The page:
Monday, October 1
Julia’s vocabulary has outpaced her physiological ability to make different sounds, so as she says more and more things, it becomes more difficult to determine what she’s saying. She has 75 words as of the end of September. Many of her B and P words sound the same, so it is difficult to tell “bubbles” from “button,” “belly button,” “blueberry,” “pretzel,” and sometimes “baby.”
Saturday, October 6
Julia has said a number of new words in the past few days, mostly focusing on objects in her everyday environment, including “pen,” “book,” “paper,” “clothes,” “blocks,” “toys," “diaper,” “sand,” and “watch,” (the latter said out of the blue — we didn’t even know we’d used that word around her very much!) She is now adding about five new words each day. However, Josh and I are also learning new words. Today in the park, Julia saw an airplane fly overhead. She pointed at the plane and exclaimed “ah-DAY!” and when we replied, “airplane?” she repeated “ah-DAY!” We realized she had been saying this word for some time, but we had not known what it meant. At home later, she heard an airplane fly by, ran to the window and pointed up, saying “ah-DAY!” I replied “yes, you heard an airplane,” and she was so excited that she grabbed an airplane-shaped puzzle piece, ran over to me, held it up, and gleefully proclaimed, “ah-DAY!” Julia was clearly delighted that her dumb parents had finally figured out what she’s been saying all this time. The same thing happened with Cheerios, which we finally realized were “DAH-dees.”
Monday, October 8
Julia had her second trip to the emergency room yesterday (I think she’s now had as many ER trips in 15 months as I have in 33 years. Somebody call child services!) Although she does a number of dangerous things every day, she was doing none of them when she got injured; she tripped while walking around the living room and cut her face on a metal wastebasket. The cut was close to her eye, which was scary, but once we realized her eye was okay we were calm. Although it was not a large cut and was not bleeding profusely, it wasn’t closing up so we suspected she needed stitches if we wanted to avoid a scar. Julia was very brave during her trip to the ER, although she was pretty mad while receiving the three stitches, despite the rousing rendition of “Old MacDonald” Josh and I offered up.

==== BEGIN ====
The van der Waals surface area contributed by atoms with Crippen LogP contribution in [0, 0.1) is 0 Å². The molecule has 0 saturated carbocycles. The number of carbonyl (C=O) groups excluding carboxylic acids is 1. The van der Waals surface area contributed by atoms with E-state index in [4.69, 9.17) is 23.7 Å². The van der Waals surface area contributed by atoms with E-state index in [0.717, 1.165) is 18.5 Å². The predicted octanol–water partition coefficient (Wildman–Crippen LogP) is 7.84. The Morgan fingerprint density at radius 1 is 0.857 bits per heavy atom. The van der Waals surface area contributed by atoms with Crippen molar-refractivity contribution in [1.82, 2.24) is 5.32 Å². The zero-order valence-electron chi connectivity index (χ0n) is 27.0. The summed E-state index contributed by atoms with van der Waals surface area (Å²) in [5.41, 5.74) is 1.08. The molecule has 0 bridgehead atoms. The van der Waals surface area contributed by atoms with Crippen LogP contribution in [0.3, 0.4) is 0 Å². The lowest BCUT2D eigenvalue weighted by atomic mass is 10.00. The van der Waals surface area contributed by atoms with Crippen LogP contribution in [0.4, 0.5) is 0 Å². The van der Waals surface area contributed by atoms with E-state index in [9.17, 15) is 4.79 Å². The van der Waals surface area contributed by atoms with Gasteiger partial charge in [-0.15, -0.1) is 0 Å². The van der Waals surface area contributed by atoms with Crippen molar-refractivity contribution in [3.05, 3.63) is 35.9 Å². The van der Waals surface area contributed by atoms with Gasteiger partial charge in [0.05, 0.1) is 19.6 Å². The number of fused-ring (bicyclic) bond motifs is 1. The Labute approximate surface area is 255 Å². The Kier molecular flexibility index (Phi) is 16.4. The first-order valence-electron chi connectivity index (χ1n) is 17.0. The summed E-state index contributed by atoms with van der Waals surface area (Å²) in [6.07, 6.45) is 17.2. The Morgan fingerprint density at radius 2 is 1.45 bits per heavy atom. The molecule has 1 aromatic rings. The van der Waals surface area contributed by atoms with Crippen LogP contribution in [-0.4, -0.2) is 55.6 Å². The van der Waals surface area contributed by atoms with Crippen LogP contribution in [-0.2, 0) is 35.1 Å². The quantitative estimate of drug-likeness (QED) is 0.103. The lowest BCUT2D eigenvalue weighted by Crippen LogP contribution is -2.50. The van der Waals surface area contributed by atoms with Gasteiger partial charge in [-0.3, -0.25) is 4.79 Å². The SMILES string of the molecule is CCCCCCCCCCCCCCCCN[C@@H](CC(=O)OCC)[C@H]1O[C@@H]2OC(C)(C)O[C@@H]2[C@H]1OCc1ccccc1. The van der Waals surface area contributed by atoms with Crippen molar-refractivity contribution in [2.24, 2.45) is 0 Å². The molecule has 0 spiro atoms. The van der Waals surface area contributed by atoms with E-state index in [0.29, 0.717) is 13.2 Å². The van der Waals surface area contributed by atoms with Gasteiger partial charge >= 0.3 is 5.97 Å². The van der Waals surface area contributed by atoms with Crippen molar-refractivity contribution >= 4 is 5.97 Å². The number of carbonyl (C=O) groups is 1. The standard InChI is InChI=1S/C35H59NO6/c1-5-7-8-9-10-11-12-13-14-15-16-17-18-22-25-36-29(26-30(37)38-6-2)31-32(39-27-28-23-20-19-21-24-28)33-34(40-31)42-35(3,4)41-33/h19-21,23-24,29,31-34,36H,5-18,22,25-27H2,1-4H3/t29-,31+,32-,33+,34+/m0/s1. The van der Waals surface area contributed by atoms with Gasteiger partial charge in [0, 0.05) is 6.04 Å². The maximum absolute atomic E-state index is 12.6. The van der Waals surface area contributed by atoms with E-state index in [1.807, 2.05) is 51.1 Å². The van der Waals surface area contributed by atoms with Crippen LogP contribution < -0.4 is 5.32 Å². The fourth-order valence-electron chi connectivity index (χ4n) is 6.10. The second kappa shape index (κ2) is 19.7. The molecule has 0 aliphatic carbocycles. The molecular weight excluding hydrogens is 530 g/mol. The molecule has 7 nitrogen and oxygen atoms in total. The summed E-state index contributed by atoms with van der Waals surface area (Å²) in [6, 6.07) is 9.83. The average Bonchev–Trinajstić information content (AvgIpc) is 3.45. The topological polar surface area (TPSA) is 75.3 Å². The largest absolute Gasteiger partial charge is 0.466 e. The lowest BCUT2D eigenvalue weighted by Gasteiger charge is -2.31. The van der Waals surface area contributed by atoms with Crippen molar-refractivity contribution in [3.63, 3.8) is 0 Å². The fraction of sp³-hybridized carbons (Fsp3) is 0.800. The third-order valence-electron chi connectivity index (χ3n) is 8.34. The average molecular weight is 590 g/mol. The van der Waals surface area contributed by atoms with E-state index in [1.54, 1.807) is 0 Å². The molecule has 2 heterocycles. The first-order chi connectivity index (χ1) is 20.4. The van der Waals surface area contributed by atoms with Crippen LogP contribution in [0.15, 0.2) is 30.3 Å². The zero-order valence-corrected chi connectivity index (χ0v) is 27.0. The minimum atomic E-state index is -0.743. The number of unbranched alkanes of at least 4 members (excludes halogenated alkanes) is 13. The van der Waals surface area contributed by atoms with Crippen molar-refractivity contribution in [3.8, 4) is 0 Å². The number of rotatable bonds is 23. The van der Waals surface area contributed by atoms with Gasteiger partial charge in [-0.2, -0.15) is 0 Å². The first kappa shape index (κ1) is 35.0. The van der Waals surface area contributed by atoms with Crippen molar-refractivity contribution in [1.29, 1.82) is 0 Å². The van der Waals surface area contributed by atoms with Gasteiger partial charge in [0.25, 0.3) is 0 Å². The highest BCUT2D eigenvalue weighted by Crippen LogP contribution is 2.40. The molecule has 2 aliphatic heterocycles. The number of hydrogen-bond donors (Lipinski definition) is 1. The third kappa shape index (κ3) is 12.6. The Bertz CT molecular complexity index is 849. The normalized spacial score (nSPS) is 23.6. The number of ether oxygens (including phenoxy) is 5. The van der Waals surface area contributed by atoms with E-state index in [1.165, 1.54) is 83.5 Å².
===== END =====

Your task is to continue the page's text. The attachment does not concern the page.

Saturday, October 13
Julia has slowed down on new words somewhat, although she has been repeating a lot of words recently, so we think she’s processing what she’s learned and preparing for a new onslaught soon. She has a particular interest now in the people she knows. On Tuesday, she saw a picture of Nancy, Jerry, and Josh and began pointing excitedly, saying “Ba-Pa! Ba-Pa!” I brought her over closer to the photo and she indicated Ba-Pa, Ba-Pa, and Daddy, so it seems she’s using Ba-Pa to mean both Grampa and Gramma at this point. She also happily echoes “Spike” (“Fite!”), “Annie” (“Ah-eee”), “Nick” (“Natc”), “Cheri” (“Shewwi”), “Nana,” and “Papa” when we talk about them. One of her favorite new games is to bring me her toy cell phone for a pretend call with one of her family members. I have an animated conversation with the person while Julia repeats their name happily, then she takes the phone to talk for a moment before handing it back to me for another call.
Thursday, October 19
Julia’s pronunciation of many words is improving. “Bunny” suddenly sounds like bunny, and I’m sad to report that the cows no longer say “meeeeee,” now they say “moo.” (“Meeeeee” was really cute, and I’m not sure we ever got it on tape.)
We also have clear evidence that she is a genius (as if we didn’t all know this already). In the park today, I was telling someone that Julia knows two numbers, two and five. She knows “two” because we count to three when she gets in the swing, pulling the swing back farther on each count before letting go on “three.” When you put Julia in the swing, she will say, “two ... two ... twooooo!” imitating my counting. She also knows “five” in the context of “give me five,” and will hold up her hand saying, “five?” when she wants to play. When she was in the swing yesterday as I was talking to another mom about her two numbers, I thought I should show Julia the connection between the two. I counted to three, and then tacked on “four ... five.” Julia quickly added, “six!” as the other mom and I looked at each other in shock. I tested this a number of times throughout the day and confirmed that she clearly knew that six came after five.
Unfortunately, I was unable to get this amazing feat on videotape, and it may be some time before I can get any decent video of Julia again. When I got out the video camera to film her, she immediately came towards it saying, “Baby? Baby?” She clearly wanted me to turn the view screen around so she could see herself. When I did, she moved right up to the camera to touch the image of herself. So no more video, except for close-ups of the left side of her head. Oh well.
Sunday, October 28
Julia’s vocabulary has doubled in the last month, hitting 150 words today! Recent additions include elephant, yucky, wallet, and pumpkin.